Arrival and Orientation

Hello again reader.

If my count is correct, today is my twelfth day in China. I was not able to blog during the past few days due to the extremely busy orientation schedule, and it hasn’t helped that my choice to upgrade to Windows 10 has effectively impeded my VPN from connecting. But I’m here now, and I’m going to talk about what I’ve been up to.


Health Forms and Move-in

I made this video the morning after my first night in China. I show what my living situation looks like (including the toilets), some video of the parade celebrating the 70th anniversary of WWII, and I take a short walk to the gym across the bridge. In the video I mention I had to go to the doctor again to get all the tests done that I already underwent in the United States. It was rather annoying considering I don’t enjoy getting my blood taken, and foreign students were told that the only thing we needed to bring was the physical exam sheet filled out by our family practitioner. More or less every foreign student had to redo their exam for the cost of 400rmb. As such, I would actually suggest future CUEP students to not complete their physical exams in the United States, and instead only visit their doctors for vaccinations and other advice prior to departure. There is a whole day dedicated during orientation for the doctor visit and there are shuttles to take you there.

As another note, between August 31st and September 2nd, Peking University was running shuttles from the airport to the international student dorm for exchange and scholarship students. I didn’t get this email until long after I scheduled my flight, so a friend of the China Center booked a cab for me. If you have yet to book your flight, perhaps this service will be useful for you and you should try to arrive on those days. Also be aware you need to pay a 1000rmb deposit regardless of your scholarship when you arrive to cover any damages your room may incur during your stay.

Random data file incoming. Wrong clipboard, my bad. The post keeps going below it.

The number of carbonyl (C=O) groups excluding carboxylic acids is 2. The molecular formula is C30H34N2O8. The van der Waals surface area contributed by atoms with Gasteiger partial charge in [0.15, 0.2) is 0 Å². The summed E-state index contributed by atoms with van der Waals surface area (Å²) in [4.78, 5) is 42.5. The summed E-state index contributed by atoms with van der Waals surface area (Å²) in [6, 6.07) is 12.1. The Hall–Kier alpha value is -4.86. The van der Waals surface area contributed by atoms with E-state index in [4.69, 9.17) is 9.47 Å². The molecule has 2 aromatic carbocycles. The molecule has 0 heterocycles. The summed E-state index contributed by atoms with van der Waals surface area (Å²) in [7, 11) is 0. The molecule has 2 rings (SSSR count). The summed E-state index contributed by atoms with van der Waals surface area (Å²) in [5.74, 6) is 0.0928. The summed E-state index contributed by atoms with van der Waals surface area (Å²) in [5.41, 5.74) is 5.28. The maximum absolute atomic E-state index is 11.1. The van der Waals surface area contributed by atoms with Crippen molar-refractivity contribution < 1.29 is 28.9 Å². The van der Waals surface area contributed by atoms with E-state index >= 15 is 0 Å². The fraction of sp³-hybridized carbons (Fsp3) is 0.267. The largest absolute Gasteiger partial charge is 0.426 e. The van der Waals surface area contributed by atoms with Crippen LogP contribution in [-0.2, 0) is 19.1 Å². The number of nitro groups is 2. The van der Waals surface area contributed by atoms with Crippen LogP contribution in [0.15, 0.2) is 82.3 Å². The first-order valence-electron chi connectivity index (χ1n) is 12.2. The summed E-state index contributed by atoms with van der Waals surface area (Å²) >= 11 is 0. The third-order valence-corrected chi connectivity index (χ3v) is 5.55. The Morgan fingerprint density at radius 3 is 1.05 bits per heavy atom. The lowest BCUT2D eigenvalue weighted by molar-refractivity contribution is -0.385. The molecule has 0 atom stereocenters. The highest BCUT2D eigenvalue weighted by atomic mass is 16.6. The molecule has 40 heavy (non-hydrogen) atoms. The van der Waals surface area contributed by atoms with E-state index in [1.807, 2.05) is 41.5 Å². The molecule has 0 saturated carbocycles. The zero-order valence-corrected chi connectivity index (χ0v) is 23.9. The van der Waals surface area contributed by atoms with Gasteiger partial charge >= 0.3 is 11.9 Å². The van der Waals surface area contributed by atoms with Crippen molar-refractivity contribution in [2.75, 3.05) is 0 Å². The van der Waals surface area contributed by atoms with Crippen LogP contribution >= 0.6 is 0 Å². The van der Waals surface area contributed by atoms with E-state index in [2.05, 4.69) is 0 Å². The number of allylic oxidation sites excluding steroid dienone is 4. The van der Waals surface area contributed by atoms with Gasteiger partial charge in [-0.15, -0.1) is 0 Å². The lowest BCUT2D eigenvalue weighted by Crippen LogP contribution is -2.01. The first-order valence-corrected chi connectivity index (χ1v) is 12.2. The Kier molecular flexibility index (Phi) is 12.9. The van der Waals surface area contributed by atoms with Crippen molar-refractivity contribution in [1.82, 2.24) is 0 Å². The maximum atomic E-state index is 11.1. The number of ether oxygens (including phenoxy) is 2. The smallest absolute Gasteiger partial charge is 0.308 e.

Beer! Beer! Beer!

My first impression of Beijing is mostly positive. Everything is extremely cheap, which is pretty meaningful for a poor college student. A dish at a Chinese restaurant will cost around 18rmb. Currently, 100rmb = roughly $16 so you can do that math. For those who don’t know, I love beer and I was pleasantly surprised to find I really enjoy the Chinese versions of the beverage. Tsingtao seems to be Beijing’s equivalent of MIller or Bud and I highly suggest it for a casual beer with friends. I don’t suggest coming to China to find cheap alcohol (a good portion of it is fake and will make you sick) but the other night I spent 15rmb for a decent gin and tonic.

Orientation
Orientation was in English and Chinese.
Yanjing Beer
Beer bottles here are commonly enormous.
Tsingtao1
Tsingtao!
Oleg and I took a selfie at a Chinese bar.
Oleg and I took a selfie at a Chinese bar.

Chinese Level (中文水平)

As for my Chinese, I was pleasantly surprised to find I don’t have too much trouble getting across what I want when I talk to people. Ordering food is a piece of cake. Asking for directions usually results in me picking up the words “across the street” or “that building” accompanied by a pointed finger and a slew of Chinese I don’t understand. I’ve been able to tell people where I’m from, where I go to school, and have the conversations I know I have practiced a thousand times in the U.S.. It seems my level of Chinese is about average for someone who has studied as long as I have outside of China, and quite a bit better than other foreign students I’ve encountered here. There are exceptions though, and it is pretty common for me to meet people who are doing their master’s at Peking (my Russian friend Oleg for example) completely in Chinese and have lived here for several years. I was placed in intermediate at the school of Chinese as a Second Language here. After looking through my level’s book, I’d guess I know about half of the vocabulary being presented. Some students have decided to jump up or down levels and to be honest I do worry my class may be slightly easy for me. But I also think intermediate is good because it will give me a chance to really ensure I know all of the most essential vocabulary. I’ve found the advanced books often deal with vocabulary that is rather specific to majors and career fields, as well as common metaphors and sayings in Chinese. I feel I will learn these things in real life situations more often than remembering them from books. Tomorrow I have my first day of class so we will see how things go. The registration system is sort of a mess so I’m not sure exactly which electives I will be able to take yet, but after I’ve gotten into the swing of things I hope to tell you guys all about classes at Peking.

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